Now they want to learn more about why astrocytes typically don't produce aromatase and resulting estrogen routinely, and exactly why they do in ischemia. They think those answers will provide even more direction for possible intervention, again for males and females, with oxygen challenges to the brain. Brann notes there are research compounds that produce estrogen in the brain they will be working with in the lab moving forward, which may be a good option since there are health concerns, including for the breast and uterus, about increasing estrogen bodywide, Brann says.
Brann's lab reported last year in The Journal of Neuroscience that estrogen in the brain is important to neurons communicating and making memories and that when male and female neurons don't make estrogen, they have less dense spines and synapses, key communication points for neurons. At the time, Brann said it was direct evidence that neuron-derived estrogen is a critical messenger for these.
While the neuroprotection afforded in these studies was essentially equal between males and females -- they removed the ovaries in the females to remove peripheral estrogen from the equation -- Brann's lab and others have evidence of gender differences in areas like the impact on memory. For example, they have found a more significant impact in females, about 90% versus 60%, in the molecular basis of memory, called long-term potentiation, when neurons could not produce estrogen, suggesting that brain-derived estrogen may have a bigger regulatory role in females, Brann says.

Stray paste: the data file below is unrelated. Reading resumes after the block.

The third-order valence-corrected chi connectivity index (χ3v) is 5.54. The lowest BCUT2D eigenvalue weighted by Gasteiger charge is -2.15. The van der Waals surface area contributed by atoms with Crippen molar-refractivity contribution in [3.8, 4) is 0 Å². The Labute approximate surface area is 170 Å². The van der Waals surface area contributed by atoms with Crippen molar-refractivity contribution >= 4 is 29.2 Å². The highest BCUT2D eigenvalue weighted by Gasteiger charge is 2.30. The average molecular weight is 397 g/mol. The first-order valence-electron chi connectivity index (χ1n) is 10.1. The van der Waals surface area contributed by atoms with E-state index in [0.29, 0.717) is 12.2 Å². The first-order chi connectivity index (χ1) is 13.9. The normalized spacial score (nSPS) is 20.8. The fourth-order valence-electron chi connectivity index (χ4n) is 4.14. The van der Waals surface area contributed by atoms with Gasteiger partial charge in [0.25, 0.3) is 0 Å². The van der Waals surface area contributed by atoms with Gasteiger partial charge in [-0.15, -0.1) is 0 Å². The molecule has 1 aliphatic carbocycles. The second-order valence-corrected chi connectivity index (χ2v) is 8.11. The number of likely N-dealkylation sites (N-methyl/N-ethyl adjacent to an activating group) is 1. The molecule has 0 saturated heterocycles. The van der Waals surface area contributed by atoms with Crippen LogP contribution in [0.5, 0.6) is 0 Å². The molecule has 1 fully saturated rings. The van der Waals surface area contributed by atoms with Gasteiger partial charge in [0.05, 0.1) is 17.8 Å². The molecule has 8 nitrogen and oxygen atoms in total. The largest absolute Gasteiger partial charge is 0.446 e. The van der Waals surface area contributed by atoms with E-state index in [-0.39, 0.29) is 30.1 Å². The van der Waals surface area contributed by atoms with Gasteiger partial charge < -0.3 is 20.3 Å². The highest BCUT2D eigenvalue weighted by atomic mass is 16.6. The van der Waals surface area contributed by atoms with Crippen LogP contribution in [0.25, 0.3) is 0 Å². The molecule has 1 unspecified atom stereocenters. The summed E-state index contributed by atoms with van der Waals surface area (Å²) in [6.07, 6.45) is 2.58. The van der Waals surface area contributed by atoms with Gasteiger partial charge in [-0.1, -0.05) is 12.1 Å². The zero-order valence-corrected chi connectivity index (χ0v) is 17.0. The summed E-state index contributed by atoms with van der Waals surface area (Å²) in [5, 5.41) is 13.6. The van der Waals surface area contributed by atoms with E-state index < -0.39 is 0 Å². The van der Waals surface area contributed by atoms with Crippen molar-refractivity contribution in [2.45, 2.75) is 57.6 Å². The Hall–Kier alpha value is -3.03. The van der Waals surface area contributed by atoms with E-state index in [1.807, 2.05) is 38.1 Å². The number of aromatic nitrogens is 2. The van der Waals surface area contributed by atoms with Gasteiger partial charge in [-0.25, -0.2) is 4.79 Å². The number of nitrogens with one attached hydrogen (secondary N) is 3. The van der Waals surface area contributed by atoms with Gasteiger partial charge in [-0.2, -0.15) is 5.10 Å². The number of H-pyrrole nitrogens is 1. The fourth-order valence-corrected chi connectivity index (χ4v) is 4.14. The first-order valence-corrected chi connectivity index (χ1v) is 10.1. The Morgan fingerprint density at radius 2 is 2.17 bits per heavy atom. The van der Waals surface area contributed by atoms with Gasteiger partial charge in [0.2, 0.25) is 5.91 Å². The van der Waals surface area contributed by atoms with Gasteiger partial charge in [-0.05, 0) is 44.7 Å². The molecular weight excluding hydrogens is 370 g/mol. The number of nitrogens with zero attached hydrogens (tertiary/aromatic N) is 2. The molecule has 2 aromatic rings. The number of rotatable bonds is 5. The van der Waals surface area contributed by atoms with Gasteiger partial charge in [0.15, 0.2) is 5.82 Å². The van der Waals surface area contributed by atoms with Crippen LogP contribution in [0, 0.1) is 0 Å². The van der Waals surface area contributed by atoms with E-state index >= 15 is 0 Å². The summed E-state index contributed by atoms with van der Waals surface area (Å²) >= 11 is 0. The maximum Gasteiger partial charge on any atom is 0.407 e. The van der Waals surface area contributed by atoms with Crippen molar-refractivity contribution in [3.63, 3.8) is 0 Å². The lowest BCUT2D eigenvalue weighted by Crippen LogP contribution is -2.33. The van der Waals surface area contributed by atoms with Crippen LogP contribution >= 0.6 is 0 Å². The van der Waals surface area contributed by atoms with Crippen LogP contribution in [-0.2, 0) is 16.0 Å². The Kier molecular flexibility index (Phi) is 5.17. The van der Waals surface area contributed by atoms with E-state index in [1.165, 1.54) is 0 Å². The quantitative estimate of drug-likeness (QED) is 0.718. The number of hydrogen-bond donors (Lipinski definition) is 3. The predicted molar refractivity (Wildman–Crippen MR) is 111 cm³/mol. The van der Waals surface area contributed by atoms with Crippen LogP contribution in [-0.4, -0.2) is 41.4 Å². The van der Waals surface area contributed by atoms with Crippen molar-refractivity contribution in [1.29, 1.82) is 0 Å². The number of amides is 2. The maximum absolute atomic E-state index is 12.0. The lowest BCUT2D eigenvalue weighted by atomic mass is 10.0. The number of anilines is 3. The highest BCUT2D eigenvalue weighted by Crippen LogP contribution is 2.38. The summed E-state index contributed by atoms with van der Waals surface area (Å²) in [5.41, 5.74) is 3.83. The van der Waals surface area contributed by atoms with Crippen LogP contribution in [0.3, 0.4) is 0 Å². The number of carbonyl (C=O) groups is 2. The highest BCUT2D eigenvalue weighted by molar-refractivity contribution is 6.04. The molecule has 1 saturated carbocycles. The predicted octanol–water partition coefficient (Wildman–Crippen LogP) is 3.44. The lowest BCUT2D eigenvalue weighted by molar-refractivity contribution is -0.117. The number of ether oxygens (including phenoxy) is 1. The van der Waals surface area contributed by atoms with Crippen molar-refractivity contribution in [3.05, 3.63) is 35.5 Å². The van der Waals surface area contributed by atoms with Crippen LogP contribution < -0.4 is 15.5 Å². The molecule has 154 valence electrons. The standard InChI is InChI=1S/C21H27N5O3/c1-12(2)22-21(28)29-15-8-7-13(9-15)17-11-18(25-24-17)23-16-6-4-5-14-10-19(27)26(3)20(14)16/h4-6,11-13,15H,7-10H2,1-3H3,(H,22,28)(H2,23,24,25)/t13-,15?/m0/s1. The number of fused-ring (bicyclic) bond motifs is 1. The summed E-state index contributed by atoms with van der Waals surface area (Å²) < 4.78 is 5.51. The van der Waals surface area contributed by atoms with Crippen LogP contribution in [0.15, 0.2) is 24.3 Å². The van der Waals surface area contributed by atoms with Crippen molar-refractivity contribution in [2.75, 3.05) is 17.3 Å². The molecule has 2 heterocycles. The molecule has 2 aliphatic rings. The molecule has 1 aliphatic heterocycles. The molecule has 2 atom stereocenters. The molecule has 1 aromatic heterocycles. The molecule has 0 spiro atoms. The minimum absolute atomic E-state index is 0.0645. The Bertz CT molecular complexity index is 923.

Brann also has some evidence that estrogen in the brain also has ongoing roles in both male and female brains. "When you have a challenge is when you see that role very clearly," he says.
There is no evidence that without estrogen, astrocytes turn on the neurons they typically support, rather they no longer can provide their usual protection, Brann notes. There also is no evidence that estrogen produced by the neurons themselves goes up in response to low oxygen.
Dr. Yujiao Lu, a recent PhD graduate in neuroscience from The Graduate School at AU who is now a postdoctoral fellow with Brann, is the study's first author. Collaborators also include Drs. Gangadhara R. Sareddy, Uday P. Pratap and Rajeshwar R Tekmal from the Department of Obstetrics and Gynecology at the University of Texas Health, San Antonio.
Ischemic strokes account for 87% of strokes, according to the American Heart Association. Like circulating estrogen levels in females, brain-derived estrogen also decreases with age in both sexes.
Read the full study here.